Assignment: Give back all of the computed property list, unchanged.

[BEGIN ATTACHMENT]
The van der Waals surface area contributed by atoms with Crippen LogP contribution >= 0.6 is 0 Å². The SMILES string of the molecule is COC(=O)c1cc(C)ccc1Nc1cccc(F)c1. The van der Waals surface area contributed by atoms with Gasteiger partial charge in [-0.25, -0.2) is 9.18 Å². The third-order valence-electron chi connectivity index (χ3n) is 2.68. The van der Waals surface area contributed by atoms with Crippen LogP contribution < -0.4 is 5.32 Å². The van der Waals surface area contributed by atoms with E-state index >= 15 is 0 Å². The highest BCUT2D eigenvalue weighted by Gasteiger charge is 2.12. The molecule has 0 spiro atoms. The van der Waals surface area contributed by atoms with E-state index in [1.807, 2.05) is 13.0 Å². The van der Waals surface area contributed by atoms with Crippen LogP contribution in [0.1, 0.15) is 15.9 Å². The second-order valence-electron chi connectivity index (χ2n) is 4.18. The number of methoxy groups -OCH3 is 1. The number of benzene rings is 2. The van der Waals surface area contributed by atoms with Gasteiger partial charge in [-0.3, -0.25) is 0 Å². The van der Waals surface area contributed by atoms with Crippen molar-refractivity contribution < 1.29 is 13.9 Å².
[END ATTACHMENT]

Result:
The van der Waals surface area contributed by atoms with Crippen LogP contribution >= 0.6 is 0 Å². The SMILES string of the molecule is COC(=O)c1cc(C)ccc1Nc1cccc(F)c1. The van der Waals surface area contributed by atoms with Gasteiger partial charge in [-0.25, -0.2) is 9.18 Å². The third-order valence-electron chi connectivity index (χ3n) is 2.68. The van der Waals surface area contributed by atoms with Crippen LogP contribution < -0.4 is 5.32 Å². The van der Waals surface area contributed by atoms with E-state index >= 15 is 0 Å². The highest BCUT2D eigenvalue weighted by Gasteiger charge is 2.12. The molecule has 0 spiro atoms. The van der Waals surface area contributed by atoms with E-state index in [1.807, 2.05) is 13.0 Å². The van der Waals surface area contributed by atoms with Crippen LogP contribution in [0.1, 0.15) is 15.9 Å². The second-order valence-electron chi connectivity index (χ2n) is 4.18. The number of methoxy groups -OCH3 is 1. The number of benzene rings is 2. The van der Waals surface area contributed by atoms with Gasteiger partial charge in [-0.3, -0.25) is 0 Å². The van der Waals surface area contributed by atoms with Crippen molar-refractivity contribution < 1.29 is 13.9 Å².